I learned that I don’t have to stay in the same department to be successful. I spent so long trying to figure out what aspect of marketing I wanted to specialize in and now I know that a more client-facing role was the answer.
I see nothing but growth in my future, and that vision keeps me going. I look forward to solving problems for our customers and applying my marketing knowledge in new ways. Because of this move, I have a completely new appreciation for our product and my role in the customer’s journey.
What advice do you have for other people who are considering making a lateral career move?
The first thing I did when I realized I felt unfulfilled was start talking to coworkers across multiple teams. It was through these conversations that I realized my career path is malleable — just because I leave one field does not mean it disappears. I can always go back. And if I do, I’ll be going back with even more knowledge under my belt.
Don’t feel guilty leaving your team or projects behind. It was actually through talking to my colleagues that I was motivated to make the move without carrying any guilt. I still get to work with my previous team, just in a new capacity. Do your best to wrap up and hand off. If your team doesn’t support you trying something new, they don’t sound like too great of a team.
If you are planning on moving out of your role, or even just have an inkling, start by clearly defining everything you currently own. This will help your team, the person who will backfill your role and more. Based on that list, think specifically about what you actually enjoy doing. What do you not look forward to every week? Use this to guide you as you make decisions.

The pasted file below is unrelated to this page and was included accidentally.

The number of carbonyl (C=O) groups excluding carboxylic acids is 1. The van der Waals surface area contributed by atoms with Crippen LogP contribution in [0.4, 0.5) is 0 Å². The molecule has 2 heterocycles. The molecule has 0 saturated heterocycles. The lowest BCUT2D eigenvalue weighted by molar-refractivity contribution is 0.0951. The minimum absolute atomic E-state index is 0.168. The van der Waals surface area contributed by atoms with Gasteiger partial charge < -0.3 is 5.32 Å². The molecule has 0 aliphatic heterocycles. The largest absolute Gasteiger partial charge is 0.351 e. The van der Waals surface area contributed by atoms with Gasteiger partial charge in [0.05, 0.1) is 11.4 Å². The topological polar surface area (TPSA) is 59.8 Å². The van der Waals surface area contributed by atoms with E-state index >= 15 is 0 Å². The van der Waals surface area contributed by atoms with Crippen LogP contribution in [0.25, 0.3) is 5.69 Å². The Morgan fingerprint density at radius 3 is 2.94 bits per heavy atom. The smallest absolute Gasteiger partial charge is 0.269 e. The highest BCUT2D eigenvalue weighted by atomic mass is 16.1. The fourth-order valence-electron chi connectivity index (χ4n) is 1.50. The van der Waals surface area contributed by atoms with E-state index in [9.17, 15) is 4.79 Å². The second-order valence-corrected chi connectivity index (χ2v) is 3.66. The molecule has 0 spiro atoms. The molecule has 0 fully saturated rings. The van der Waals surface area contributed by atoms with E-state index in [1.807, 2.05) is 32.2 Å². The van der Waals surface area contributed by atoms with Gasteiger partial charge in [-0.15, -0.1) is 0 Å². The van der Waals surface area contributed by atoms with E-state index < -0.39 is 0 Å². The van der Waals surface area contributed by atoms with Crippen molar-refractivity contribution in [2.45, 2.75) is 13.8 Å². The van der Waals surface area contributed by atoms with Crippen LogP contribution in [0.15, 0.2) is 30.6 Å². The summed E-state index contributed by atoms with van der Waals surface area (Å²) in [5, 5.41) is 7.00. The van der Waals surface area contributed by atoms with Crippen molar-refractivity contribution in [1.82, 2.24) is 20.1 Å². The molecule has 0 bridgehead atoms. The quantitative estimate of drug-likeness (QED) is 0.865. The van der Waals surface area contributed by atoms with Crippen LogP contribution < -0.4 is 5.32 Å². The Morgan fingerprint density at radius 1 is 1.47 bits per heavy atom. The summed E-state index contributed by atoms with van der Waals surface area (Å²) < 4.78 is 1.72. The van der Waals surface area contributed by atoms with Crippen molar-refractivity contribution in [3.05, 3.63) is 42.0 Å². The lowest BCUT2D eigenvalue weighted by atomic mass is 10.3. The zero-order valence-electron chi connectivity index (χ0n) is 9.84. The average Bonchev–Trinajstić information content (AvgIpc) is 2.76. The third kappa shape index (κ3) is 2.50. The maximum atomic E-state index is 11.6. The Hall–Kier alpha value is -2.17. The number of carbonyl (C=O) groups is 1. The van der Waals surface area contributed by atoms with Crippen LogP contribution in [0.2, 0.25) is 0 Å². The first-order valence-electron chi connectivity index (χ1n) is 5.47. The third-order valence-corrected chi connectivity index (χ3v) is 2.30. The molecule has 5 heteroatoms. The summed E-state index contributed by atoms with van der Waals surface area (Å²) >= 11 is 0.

How did you know a lateral career move was right for you?
The engineering organization at Flatiron Health was historically structured in two primary groups: Flatiron HC and Flatiron Evidence. HC, where I spent the first six years of my Flatiron career, focuses on helping oncology practices spend more time with patients — instead of software — through our products such as OncoEMR. The Flatiron Evidence team works with our partners to deliver powerful insights into cancer treatments and accelerate innovations in that space.
I was an engineering director for HC, focusing on the needs of clinical users, before I made a lateral move. I went from that product-focused role to a platform role within Flatiron Evidence. Prior to my move from HC to Evidence, my experience focused on product teams with traditional, full-stack development. I knew that I was ready to try something new, and I received a lot of support from my then-manager, who helped me think about the skills and experiences I wanted to build in my next role. I felt that platform exposure would help round out my experience as a software engineer, and it was something I had always been curious about.
What has transitioning into this new role unlocked for you?
This move gave me exposure to parts of the software engineering space that I’d previously had limited or no experience with, namely DevOps and machine learning ops. I wanted to learn something new.
I received a lot of support from my then-manager, who helped me think about the skills and experiences I wanted to build in my next role.”
What challenges did you face while establishing yourself in this new career, and how did you overcome them?
As an engineering director for HC, I grew with the organization. I had all the context about the role from the beginning and worked on the majority of code and systems that my team owned.
Working with the Flatiron Evidence team is entirely new to me, so I’ve had to be very structured in making decisions and pulling in perspectives. I’ve now learned to strategically engage with the expertise of those around me — including my teams, peers and manager — to inform my decisions and allow me to grow as a delegator. Although it has been challenging, I’ve appreciated the opportunity to get into the weeds with those teams and their problem spaces, as it’s helping me build the context I need to succeed in this role.